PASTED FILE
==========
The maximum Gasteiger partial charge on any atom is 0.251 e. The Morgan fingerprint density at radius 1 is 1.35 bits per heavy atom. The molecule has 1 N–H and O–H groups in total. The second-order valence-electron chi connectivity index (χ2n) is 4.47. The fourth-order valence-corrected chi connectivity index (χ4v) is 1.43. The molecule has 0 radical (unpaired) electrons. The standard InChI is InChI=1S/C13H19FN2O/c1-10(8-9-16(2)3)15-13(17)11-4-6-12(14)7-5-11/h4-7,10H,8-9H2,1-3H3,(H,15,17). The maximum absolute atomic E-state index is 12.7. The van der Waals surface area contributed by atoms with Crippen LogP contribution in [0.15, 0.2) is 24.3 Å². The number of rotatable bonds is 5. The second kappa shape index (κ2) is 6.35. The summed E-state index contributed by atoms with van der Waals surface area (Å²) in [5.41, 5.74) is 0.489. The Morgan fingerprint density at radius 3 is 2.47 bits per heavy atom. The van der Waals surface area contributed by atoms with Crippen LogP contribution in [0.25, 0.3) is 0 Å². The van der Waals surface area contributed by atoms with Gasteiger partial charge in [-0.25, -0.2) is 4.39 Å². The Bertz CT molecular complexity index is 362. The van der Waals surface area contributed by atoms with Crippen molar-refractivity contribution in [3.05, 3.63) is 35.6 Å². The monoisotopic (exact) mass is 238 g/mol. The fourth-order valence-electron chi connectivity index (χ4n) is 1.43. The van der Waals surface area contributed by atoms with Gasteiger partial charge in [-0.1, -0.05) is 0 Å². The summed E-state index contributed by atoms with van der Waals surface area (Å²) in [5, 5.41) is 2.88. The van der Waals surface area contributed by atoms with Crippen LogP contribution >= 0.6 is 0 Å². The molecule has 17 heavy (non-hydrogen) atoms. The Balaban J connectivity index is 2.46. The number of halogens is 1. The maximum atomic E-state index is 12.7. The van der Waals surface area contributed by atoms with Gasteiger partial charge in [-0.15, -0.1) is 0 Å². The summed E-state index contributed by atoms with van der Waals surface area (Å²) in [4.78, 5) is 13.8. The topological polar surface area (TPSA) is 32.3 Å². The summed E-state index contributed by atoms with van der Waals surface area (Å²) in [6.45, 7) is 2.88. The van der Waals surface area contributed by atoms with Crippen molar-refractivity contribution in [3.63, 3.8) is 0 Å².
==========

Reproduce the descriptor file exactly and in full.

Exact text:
The maximum Gasteiger partial charge on any atom is 0.251 e. The Morgan fingerprint density at radius 1 is 1.35 bits per heavy atom. The molecule has 1 N–H and O–H groups in total. The second-order valence-electron chi connectivity index (χ2n) is 4.47. The fourth-order valence-corrected chi connectivity index (χ4v) is 1.43. The molecule has 0 radical (unpaired) electrons. The standard InChI is InChI=1S/C13H19FN2O/c1-10(8-9-16(2)3)15-13(17)11-4-6-12(14)7-5-11/h4-7,10H,8-9H2,1-3H3,(H,15,17). The maximum absolute atomic E-state index is 12.7. The van der Waals surface area contributed by atoms with Crippen LogP contribution in [0.15, 0.2) is 24.3 Å². The number of rotatable bonds is 5. The second kappa shape index (κ2) is 6.35. The summed E-state index contributed by atoms with van der Waals surface area (Å²) in [5.41, 5.74) is 0.489. The Morgan fingerprint density at radius 3 is 2.47 bits per heavy atom. The van der Waals surface area contributed by atoms with Crippen LogP contribution in [0.25, 0.3) is 0 Å². The van der Waals surface area contributed by atoms with Gasteiger partial charge in [-0.25, -0.2) is 4.39 Å². The Bertz CT molecular complexity index is 362. The van der Waals surface area contributed by atoms with Crippen molar-refractivity contribution in [3.05, 3.63) is 35.6 Å². The monoisotopic (exact) mass is 238 g/mol. The fourth-order valence-electron chi connectivity index (χ4n) is 1.43. The van der Waals surface area contributed by atoms with Gasteiger partial charge in [-0.1, -0.05) is 0 Å². The summed E-state index contributed by atoms with van der Waals surface area (Å²) in [5, 5.41) is 2.88. The van der Waals surface area contributed by atoms with Crippen LogP contribution >= 0.6 is 0 Å². The molecule has 17 heavy (non-hydrogen) atoms. The Balaban J connectivity index is 2.46. The number of halogens is 1. The maximum atomic E-state index is 12.7. The van der Waals surface area contributed by atoms with Gasteiger partial charge in [-0.15, -0.1) is 0 Å². The summed E-state index contributed by atoms with van der Waals surface area (Å²) in [4.78, 5) is 13.8. The topological polar surface area (TPSA) is 32.3 Å². The summed E-state index contributed by atoms with van der Waals surface area (Å²) in [6.45, 7) is 2.88. The van der Waals surface area contributed by atoms with Crippen molar-refractivity contribution in [3.63, 3.8) is 0 Å².